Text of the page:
agencies to the test and this usually seem to trigger fear more than
    interest. After all, agencies are expected to have all the ideas, when
    external people are involved it opens up the possibility that insights
    can be gained from outside the brains trust.

I could go on, but that would be a little hypocritical – after all,
you actually want to know how to make sure that usability gets the
attention it deserves. So…

2. Advocate: make the strongest case you can for putting usability firmly on the agenda.

  • Evangelical Observation
    Have the CEO and
    Creative Director stands behind a user. Now, users are not other
    staff or clients. Clients know too much about the brand or project, and
    agency staff are likely to be highly computer literate (you’d hope).
    So, a virgin user… look around, the delivery guy, accountant, kitchen
    staff… whoever, as long as their normal job is not in front of a
    computer eight hours a day. Then allow the client to observe as the real
    user fiddles and muddles their way through the new functionality. When
    facilitated properly and the right questions asked, this can be a very
    positive and insightful session. Once the CEO is converted, their new
    toy will be user testing and you can push for professional evaluation.
  • Business First
    Allow the client to understand
    that you are here to provide value and in working with an expert
    usability partner you are bringing the project closer to guaranteed
    success. They don’t have to cross their fingers on launch as it’s
    already been trialled and tested by true audience members, not the
    developers who built the code or the project manager who wrote the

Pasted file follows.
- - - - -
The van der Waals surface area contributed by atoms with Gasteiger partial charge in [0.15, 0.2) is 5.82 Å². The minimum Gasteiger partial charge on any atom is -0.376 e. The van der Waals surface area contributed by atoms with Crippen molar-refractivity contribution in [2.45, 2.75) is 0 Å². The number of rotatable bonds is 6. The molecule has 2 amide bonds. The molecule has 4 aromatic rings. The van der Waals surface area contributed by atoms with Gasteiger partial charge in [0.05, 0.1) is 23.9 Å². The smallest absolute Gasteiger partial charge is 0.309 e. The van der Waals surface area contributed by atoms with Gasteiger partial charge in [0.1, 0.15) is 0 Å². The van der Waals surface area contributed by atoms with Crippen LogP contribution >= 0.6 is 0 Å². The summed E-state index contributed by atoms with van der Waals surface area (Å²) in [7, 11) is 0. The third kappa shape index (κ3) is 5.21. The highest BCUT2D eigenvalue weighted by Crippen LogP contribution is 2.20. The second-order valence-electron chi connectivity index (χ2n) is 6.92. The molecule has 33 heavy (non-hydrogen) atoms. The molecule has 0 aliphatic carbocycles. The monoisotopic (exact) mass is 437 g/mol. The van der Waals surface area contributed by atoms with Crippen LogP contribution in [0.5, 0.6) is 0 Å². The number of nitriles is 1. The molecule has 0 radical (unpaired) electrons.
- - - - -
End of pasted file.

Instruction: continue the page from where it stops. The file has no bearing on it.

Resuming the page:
• Brand Loyalty
    Allowing people to flow through
    your site instead of requiring them to jump hurdle leads to a positive
    experience being imbued onto the brand. Hopefully people don’t even
    notice how easy it is, they just start and finish the transaction
    without question. There is such a thing as bad publicity.
  • Word of Mouth
    People will normally fight to
    complete something they see value in, however “I completed it, but
    f&ck it was a pain” is a far cry from “yeah, it was easy, you
    should try it too”. Good experiences promote loyalty, uniquely
    fantastic experiences promote champions.

I’m sure projects with gargantuan budgets, long timelines and plenty
of emphasis on end users are getting some attention in this area.
However, these issues attach themselves to all project sizes and it is
up to managers to seek appropriate budgets in order increase their

I’ll get off my soap box now and leave you with some great reading around the subject (Ed:
all the links are to Amazon.com, and no, we dont make any affiliate
money from you clicking through. We just thought itd be handy to know
where you could buy these great books!

Enjoy making a difference to user experience. Weve all got plenty
of other stuff to do, so make our lives easier and invest in usability.